Enigma and Lorenz
Enigma is the German coding machine that everyone has heard of. It had a long history, starting as a commercially available device in the 1920s. However, the German army also came to have another, equally important machine, the Lorenz. It was important because once it was brought into service in 1942, it was used for high-level communication between the German High Command in Berlin and army commands throughout occupied Europe. It was therefore imperative to do the reverse engineering of it. BP cryptographers succeeded in deducing its workings without ever having seen one; which has been described as "one of the greatest intellectual feats of World War II." So I learnt at BP to distinguish between the Enigma and the Lorenz, each with different workings and a different target.
Between the wars: the Poles
One of the surprises at BP is the monument to three young Polish cryptographers.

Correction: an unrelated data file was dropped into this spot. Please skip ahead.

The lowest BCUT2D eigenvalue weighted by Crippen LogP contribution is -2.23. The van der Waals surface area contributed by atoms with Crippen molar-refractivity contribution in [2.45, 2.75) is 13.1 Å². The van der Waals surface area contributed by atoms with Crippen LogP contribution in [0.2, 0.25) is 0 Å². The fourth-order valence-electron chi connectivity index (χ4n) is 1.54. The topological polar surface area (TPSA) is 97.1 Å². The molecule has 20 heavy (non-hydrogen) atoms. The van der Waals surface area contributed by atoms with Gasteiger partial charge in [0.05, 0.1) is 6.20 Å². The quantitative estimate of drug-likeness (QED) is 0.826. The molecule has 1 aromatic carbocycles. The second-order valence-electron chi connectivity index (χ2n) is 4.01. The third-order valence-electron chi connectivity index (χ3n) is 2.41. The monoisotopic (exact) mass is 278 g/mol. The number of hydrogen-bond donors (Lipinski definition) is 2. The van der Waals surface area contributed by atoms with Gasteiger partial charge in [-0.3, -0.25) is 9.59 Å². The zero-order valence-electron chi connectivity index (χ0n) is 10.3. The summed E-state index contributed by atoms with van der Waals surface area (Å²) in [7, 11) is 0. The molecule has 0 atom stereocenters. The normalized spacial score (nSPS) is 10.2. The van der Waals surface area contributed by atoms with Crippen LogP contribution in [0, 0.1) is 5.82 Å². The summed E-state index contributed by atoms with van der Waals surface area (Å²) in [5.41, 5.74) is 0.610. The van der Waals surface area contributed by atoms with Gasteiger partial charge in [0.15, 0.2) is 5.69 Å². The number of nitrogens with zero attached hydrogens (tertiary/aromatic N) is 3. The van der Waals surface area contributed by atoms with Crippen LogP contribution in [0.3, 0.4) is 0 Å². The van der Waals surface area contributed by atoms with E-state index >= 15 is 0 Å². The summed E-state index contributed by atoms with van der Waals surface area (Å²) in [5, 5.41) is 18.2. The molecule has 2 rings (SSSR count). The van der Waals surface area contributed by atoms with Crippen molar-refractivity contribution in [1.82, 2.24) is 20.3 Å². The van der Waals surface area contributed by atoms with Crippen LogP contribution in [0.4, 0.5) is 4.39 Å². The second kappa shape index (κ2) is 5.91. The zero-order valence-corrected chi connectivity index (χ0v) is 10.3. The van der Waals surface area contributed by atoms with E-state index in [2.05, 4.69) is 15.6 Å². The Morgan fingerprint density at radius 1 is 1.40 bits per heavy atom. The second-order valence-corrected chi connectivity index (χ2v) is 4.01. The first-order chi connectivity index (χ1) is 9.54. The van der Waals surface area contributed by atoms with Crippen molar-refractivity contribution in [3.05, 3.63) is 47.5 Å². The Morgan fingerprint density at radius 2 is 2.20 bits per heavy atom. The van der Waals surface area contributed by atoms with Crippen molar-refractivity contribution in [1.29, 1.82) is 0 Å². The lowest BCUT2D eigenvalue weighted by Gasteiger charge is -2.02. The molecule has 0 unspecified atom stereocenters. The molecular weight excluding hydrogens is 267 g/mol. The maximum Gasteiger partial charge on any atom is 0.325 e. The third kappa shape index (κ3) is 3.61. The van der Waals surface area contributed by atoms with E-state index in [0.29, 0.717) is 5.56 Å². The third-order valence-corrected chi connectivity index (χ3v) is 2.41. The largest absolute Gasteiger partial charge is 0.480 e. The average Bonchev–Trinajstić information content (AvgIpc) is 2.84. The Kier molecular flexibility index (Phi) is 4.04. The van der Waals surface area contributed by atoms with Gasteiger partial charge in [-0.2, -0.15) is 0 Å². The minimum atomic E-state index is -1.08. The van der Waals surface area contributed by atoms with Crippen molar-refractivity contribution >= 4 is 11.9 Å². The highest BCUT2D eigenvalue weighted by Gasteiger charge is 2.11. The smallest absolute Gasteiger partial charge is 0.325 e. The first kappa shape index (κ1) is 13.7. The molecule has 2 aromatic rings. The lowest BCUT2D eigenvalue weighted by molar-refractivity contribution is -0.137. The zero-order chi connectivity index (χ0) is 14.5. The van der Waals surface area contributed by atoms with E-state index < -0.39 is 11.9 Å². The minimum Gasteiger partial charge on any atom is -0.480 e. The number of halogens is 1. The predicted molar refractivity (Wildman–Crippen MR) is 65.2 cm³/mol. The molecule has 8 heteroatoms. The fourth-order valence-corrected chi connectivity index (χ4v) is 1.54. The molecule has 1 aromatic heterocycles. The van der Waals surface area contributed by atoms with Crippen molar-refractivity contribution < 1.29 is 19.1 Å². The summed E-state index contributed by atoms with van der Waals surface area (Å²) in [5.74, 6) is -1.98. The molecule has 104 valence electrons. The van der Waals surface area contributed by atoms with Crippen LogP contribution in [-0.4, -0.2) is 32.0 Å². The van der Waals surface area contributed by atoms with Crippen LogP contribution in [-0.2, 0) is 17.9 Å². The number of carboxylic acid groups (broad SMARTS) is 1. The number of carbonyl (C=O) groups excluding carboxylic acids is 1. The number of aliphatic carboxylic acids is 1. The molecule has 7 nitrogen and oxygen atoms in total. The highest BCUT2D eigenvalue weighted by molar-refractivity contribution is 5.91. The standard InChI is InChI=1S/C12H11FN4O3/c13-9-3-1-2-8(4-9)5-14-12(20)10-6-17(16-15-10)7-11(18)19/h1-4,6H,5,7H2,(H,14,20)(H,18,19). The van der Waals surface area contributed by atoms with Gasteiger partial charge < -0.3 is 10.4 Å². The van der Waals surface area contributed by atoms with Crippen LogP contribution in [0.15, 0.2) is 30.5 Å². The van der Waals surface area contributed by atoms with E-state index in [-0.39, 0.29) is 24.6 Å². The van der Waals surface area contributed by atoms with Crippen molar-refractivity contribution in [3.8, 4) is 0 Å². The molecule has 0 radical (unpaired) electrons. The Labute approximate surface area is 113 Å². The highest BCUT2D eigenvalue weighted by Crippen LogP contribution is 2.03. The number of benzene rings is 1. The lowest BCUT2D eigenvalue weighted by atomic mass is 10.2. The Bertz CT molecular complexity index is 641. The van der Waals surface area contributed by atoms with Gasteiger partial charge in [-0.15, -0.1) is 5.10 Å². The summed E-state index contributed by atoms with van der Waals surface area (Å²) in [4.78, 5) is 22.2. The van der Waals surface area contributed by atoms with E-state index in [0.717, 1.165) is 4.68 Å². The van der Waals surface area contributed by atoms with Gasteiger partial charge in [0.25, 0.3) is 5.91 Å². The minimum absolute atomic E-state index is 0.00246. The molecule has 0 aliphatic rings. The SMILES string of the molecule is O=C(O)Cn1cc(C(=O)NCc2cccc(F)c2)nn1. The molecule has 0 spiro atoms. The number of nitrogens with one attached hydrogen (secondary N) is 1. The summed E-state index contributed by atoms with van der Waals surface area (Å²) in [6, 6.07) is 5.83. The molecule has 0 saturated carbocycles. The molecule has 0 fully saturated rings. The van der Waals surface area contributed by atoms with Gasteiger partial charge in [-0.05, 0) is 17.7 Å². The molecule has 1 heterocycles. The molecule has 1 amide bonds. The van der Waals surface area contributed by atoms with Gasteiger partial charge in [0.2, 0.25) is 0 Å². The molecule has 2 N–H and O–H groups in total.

The first to discover the wiring plan of Enigma were not the British but the Poles. The Polish equivalent of GC&CS was already intercepting German Enigma traffic throughout the period 1930-1938. In 1928 an alert Polish customs officer had intercepted an Enigma that was being shipped to the German embassy in Warsaw, and that enabled the Polish Cipher Bureau to examine it. A team of brilliant mathematicians was recruited at Poznan University to work on its cryptology. Most of their work was based on a branch of pure mathematics known as permutation theory. They succeeded, and in 1938 they made a generous gift of their findings to French and British delegations. The British one included Turing and Knox. Their contribution to the British side of the cipher war was invaluable.